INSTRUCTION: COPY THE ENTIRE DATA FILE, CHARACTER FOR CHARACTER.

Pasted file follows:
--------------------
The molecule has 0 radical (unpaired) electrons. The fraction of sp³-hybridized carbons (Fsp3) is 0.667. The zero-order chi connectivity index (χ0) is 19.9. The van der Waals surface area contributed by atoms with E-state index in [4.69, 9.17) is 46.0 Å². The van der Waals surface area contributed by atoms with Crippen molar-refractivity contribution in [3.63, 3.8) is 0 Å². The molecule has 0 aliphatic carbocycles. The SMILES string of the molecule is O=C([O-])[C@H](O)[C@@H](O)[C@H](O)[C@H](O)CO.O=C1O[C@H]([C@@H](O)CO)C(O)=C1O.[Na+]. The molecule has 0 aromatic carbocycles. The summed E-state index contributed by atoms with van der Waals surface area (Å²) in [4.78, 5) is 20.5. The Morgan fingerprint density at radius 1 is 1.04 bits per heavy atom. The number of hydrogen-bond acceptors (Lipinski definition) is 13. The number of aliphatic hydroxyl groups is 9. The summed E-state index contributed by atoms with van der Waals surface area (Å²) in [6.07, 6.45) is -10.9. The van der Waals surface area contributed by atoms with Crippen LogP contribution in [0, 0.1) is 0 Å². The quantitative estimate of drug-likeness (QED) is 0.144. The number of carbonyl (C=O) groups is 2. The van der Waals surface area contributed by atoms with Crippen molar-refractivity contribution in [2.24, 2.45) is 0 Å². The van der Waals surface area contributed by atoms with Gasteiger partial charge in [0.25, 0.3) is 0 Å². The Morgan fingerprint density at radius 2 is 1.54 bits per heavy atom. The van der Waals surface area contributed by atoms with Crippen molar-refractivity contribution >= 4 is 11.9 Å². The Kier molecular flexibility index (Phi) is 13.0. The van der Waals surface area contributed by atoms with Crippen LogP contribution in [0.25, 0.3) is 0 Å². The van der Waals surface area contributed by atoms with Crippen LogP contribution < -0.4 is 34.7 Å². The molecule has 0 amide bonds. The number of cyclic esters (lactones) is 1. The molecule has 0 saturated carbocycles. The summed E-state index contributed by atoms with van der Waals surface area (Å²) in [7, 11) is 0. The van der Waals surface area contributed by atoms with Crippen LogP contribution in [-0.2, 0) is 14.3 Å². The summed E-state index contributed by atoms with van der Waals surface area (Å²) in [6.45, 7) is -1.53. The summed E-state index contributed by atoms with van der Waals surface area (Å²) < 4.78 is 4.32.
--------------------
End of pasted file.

The molecule has 0 radical (unpaired) electrons. The fraction of sp³-hybridized carbons (Fsp3) is 0.667. The zero-order chi connectivity index (χ0) is 19.9. The van der Waals surface area contributed by atoms with E-state index in [4.69, 9.17) is 46.0 Å². The van der Waals surface area contributed by atoms with Crippen molar-refractivity contribution in [3.63, 3.8) is 0 Å². The molecule has 0 aliphatic carbocycles. The SMILES string of the molecule is O=C([O-])[C@H](O)[C@@H](O)[C@H](O)[C@H](O)CO.O=C1O[C@H]([C@@H](O)CO)C(O)=C1O.[Na+]. The molecule has 0 aromatic carbocycles. The summed E-state index contributed by atoms with van der Waals surface area (Å²) in [4.78, 5) is 20.5. The Morgan fingerprint density at radius 1 is 1.04 bits per heavy atom. The number of hydrogen-bond acceptors (Lipinski definition) is 13. The number of aliphatic hydroxyl groups is 9. The summed E-state index contributed by atoms with van der Waals surface area (Å²) in [6.07, 6.45) is -10.9. The van der Waals surface area contributed by atoms with Crippen LogP contribution in [0, 0.1) is 0 Å². The quantitative estimate of drug-likeness (QED) is 0.144. The number of carbonyl (C=O) groups is 2. The van der Waals surface area contributed by atoms with Crippen molar-refractivity contribution in [2.24, 2.45) is 0 Å². The van der Waals surface area contributed by atoms with Gasteiger partial charge in [0.25, 0.3) is 0 Å². The Morgan fingerprint density at radius 2 is 1.54 bits per heavy atom. The van der Waals surface area contributed by atoms with Crippen molar-refractivity contribution >= 4 is 11.9 Å². The Kier molecular flexibility index (Phi) is 13.0. The van der Waals surface area contributed by atoms with Crippen LogP contribution in [0.25, 0.3) is 0 Å². The van der Waals surface area contributed by atoms with Crippen LogP contribution < -0.4 is 34.7 Å². The molecule has 0 amide bonds. The number of cyclic esters (lactones) is 1. The molecule has 0 saturated carbocycles. The summed E-state index contributed by atoms with van der Waals surface area (Å²) in [7, 11) is 0. The van der Waals surface area contributed by atoms with Crippen LogP contribution in [-0.2, 0) is 14.3 Å². The summed E-state index contributed by atoms with van der Waals surface area (Å²) in [6.45, 7) is -1.53. The summed E-state index contributed by atoms with van der Waals surface area (Å²) < 4.78 is 4.32.